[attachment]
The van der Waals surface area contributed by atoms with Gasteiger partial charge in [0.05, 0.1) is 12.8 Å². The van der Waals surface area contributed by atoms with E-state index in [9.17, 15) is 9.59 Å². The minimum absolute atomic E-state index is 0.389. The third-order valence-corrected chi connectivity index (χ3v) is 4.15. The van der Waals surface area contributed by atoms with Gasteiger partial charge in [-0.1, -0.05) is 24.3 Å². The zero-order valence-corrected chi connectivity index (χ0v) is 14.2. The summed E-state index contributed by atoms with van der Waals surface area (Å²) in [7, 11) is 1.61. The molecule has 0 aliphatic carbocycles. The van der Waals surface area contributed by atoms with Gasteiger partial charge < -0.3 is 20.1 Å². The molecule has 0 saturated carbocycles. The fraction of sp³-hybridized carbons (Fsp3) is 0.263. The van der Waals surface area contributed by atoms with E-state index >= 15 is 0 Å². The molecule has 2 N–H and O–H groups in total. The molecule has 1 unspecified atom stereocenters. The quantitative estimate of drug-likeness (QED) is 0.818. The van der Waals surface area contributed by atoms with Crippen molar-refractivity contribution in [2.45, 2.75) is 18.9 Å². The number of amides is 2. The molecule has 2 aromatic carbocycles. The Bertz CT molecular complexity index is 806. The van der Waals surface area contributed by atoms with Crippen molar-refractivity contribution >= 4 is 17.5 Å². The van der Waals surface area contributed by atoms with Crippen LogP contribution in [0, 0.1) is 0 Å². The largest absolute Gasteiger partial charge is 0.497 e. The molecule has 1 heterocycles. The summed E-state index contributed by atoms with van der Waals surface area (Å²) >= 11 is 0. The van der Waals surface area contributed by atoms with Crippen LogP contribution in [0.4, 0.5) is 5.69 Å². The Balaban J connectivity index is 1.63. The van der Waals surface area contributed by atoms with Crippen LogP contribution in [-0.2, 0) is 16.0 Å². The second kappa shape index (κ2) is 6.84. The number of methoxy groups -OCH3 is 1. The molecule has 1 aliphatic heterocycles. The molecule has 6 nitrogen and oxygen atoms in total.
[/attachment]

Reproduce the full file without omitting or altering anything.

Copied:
The van der Waals surface area contributed by atoms with Gasteiger partial charge in [0.05, 0.1) is 12.8 Å². The van der Waals surface area contributed by atoms with E-state index in [9.17, 15) is 9.59 Å². The minimum absolute atomic E-state index is 0.389. The third-order valence-corrected chi connectivity index (χ3v) is 4.15. The van der Waals surface area contributed by atoms with Gasteiger partial charge in [-0.1, -0.05) is 24.3 Å². The zero-order valence-corrected chi connectivity index (χ0v) is 14.2. The summed E-state index contributed by atoms with van der Waals surface area (Å²) in [7, 11) is 1.61. The molecule has 0 aliphatic carbocycles. The van der Waals surface area contributed by atoms with Gasteiger partial charge < -0.3 is 20.1 Å². The molecule has 0 saturated carbocycles. The fraction of sp³-hybridized carbons (Fsp3) is 0.263. The van der Waals surface area contributed by atoms with E-state index >= 15 is 0 Å². The molecule has 2 N–H and O–H groups in total. The molecule has 1 unspecified atom stereocenters. The quantitative estimate of drug-likeness (QED) is 0.818. The van der Waals surface area contributed by atoms with Crippen molar-refractivity contribution in [2.45, 2.75) is 18.9 Å². The number of amides is 2. The molecule has 2 aromatic carbocycles. The Bertz CT molecular complexity index is 806. The van der Waals surface area contributed by atoms with Crippen molar-refractivity contribution >= 4 is 17.5 Å². The van der Waals surface area contributed by atoms with Crippen LogP contribution in [0, 0.1) is 0 Å². The largest absolute Gasteiger partial charge is 0.497 e. The molecule has 1 heterocycles. The summed E-state index contributed by atoms with van der Waals surface area (Å²) >= 11 is 0. The van der Waals surface area contributed by atoms with Crippen LogP contribution in [0.4, 0.5) is 5.69 Å². The Balaban J connectivity index is 1.63. The van der Waals surface area contributed by atoms with Crippen LogP contribution in [-0.2, 0) is 16.0 Å². The second kappa shape index (κ2) is 6.84. The number of methoxy groups -OCH3 is 1. The molecule has 1 aliphatic heterocycles. The molecule has 6 nitrogen and oxygen atoms in total.